|Creative homemade decorations are displayed at a house in Minneola|
October 31, 2011
I often found myself smiling as I drove through town these past few weeks. The reason for these sudden bursts of levity was tonight's holiday, Halloween.
Instead of just treating it as a one-night celebration, as it was when I was a child, an increasing number of people now extend the fun by decorating their front yards weeks in advance with spooky or simply playful displays. From the yards I've passed, I'd say the most popular decorations are giant spiders, spider webs, fake gravestones and dangling displays of ghosts, goblins and witches. Most of these Halloween symbols are store-bought, but I've come upon quite a few homemade exhibits as well.
People who choose to decorate yards usually opt for a few well-placed pieces to depict the mood they want to convey, but not everyone subscribes to the "less is more" concept. Just as some homeowners go over the top at Christmastime, certain people seem to know no limit when it comes to Halloween.
The resident of a two-story wooden house in the west Orange County town of Oakland is a perfect example. Dozens of life-size, scary-looking creatures fill this house's expansive front and side yards, while ghouls of every sort hang from trees and leer at passersby from the house's second-story balcony.
|A home in Oakland goes a bit over the top with Halloween decorations|
The yard is so cluttered with every conceivable holiday symbol (think jack-o'-lanterns, skulls and crossbones, spiders, gravestones, scythes) that it would be a challenge to count them all.
"Where do you suppose he stores them all when Halloween is over?" my practical husband wondered as we drove by the house. Not my first thought, but I had wondered that, too, especially since I know the same homeowner decorates his yard just as elaborately for Easter, Christmas and Thanksgiving.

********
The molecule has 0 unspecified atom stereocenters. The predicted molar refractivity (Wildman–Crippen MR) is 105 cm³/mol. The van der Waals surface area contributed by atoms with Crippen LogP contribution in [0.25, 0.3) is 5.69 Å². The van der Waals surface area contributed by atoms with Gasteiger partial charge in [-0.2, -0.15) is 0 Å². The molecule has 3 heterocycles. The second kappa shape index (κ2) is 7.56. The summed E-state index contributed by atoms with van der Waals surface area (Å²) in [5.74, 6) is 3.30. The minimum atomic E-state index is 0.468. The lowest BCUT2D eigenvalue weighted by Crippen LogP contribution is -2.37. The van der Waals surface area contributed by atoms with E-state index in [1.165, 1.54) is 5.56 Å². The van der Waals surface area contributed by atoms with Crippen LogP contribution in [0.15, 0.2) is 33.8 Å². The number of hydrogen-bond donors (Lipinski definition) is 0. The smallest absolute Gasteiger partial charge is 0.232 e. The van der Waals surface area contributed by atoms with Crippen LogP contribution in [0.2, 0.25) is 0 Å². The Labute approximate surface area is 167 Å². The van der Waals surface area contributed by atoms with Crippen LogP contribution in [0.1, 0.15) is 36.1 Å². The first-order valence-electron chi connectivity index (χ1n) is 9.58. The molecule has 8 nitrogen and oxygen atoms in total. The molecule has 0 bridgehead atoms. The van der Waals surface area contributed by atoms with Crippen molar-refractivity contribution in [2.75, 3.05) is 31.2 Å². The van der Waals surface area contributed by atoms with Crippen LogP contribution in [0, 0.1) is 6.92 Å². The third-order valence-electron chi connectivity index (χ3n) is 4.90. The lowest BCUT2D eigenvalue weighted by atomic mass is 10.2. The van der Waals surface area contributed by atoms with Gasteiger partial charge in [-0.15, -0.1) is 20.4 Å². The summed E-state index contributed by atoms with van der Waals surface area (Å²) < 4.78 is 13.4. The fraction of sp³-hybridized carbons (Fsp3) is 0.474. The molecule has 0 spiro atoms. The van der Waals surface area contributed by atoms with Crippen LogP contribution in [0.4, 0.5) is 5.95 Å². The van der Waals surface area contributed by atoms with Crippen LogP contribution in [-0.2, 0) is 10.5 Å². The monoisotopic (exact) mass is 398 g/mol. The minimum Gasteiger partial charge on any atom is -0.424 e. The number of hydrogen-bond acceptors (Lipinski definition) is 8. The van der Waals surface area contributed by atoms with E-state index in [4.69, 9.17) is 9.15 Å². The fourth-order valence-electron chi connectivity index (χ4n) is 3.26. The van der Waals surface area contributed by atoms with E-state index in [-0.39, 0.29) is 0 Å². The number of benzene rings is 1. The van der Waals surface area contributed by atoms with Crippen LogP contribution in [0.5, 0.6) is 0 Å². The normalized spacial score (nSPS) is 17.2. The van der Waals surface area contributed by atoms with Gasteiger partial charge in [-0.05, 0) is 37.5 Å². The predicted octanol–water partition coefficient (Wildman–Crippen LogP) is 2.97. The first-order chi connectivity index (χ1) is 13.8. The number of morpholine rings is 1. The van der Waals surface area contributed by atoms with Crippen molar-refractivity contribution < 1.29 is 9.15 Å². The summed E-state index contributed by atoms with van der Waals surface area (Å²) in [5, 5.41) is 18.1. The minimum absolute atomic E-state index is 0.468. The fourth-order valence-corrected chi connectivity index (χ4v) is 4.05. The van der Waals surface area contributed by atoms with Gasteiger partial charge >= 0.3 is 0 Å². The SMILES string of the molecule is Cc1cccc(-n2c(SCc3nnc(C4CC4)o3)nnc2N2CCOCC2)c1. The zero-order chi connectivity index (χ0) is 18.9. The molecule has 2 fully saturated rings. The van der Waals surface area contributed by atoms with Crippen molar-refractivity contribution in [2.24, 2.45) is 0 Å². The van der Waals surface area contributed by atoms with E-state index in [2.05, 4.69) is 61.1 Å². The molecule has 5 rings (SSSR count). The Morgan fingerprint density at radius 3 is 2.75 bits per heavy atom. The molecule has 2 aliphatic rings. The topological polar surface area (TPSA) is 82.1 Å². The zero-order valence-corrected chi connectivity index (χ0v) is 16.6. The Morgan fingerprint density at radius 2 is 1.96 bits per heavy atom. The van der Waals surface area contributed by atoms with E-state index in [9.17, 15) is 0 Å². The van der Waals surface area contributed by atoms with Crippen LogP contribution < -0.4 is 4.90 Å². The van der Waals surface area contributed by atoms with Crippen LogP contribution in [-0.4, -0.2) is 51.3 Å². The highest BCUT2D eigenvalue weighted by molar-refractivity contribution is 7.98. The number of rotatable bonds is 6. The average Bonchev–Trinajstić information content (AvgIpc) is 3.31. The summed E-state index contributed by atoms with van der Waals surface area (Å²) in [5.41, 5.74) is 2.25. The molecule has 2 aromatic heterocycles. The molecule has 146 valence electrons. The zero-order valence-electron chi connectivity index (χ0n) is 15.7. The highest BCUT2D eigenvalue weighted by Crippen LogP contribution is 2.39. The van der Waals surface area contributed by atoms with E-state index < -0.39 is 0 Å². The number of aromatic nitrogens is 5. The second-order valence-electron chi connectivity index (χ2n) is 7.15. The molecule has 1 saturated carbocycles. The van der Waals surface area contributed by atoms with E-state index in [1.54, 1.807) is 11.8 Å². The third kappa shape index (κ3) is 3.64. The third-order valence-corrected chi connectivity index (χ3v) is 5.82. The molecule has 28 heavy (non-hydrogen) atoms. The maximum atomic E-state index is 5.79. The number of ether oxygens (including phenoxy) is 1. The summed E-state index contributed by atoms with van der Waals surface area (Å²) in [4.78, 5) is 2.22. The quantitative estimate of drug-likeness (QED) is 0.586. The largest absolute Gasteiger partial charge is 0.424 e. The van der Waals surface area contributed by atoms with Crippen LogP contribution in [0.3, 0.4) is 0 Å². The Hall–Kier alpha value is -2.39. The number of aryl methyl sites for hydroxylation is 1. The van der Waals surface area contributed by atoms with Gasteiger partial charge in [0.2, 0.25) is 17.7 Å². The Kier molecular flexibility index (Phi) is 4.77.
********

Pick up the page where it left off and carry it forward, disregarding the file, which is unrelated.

The Oakland house is a marvel of holiday mania and attracts plenty of attention, but going all out isn't necessary to make an impression. One of my favorites is a simple Halloween display in a quiet Minneola subdivision.
Three pair of what look like adult-sized human legs protrude from the ground in this postage-stamp-size front yard. The fully dressed appendages are the only things visible. No head, arms or torsos are in sight.
When I first passed this display, my imagination was piqued. My eyes saw legs and feet, but my mind imagined upper bodies buried. Although the feet are immobile, I envisioned them kicking and thrashing about. I bet the person who created it gets a good chuckle whenever drivers like me do a double-take.
That's the thing about Halloween — it's such a playful holiday. Being different is applauded on Halloween, and outrageous behavior is acceptable. It's a holiday of broken rules. On most nights, kids are discouraged from eating sweets and told to keep their distance from strangers, but on Halloween, they're encouraged to knock on the doors of people they don't know and ask for goodies. Adults who might otherwise never talk to one another have a reason to be sociable, generous and friendly. On this one night of the year, neighborliness trumps discord, and fun and frolic win out over reserve.
Tonight on Halloween, I'll be accompanying my 27-month-old grandson and his parents on a short romp through their Winter Garden neighborhood. At his young age, I doubt if Atom can grasp the holiday's significance, but even at the tender age of 2, he's completely on board with the concept of "treats."
"More yummy!" I imagine him saying as he grabs yet another candy bar from a neighbor's hand.
For me, it will be a pleasure to see my grandson dressed up in a silly costume, continuing a practice that has been such a fun part of our family's traditions for years. Everyone can use more reasons to smile, and Halloween is a holiday ready-made for doing just that.
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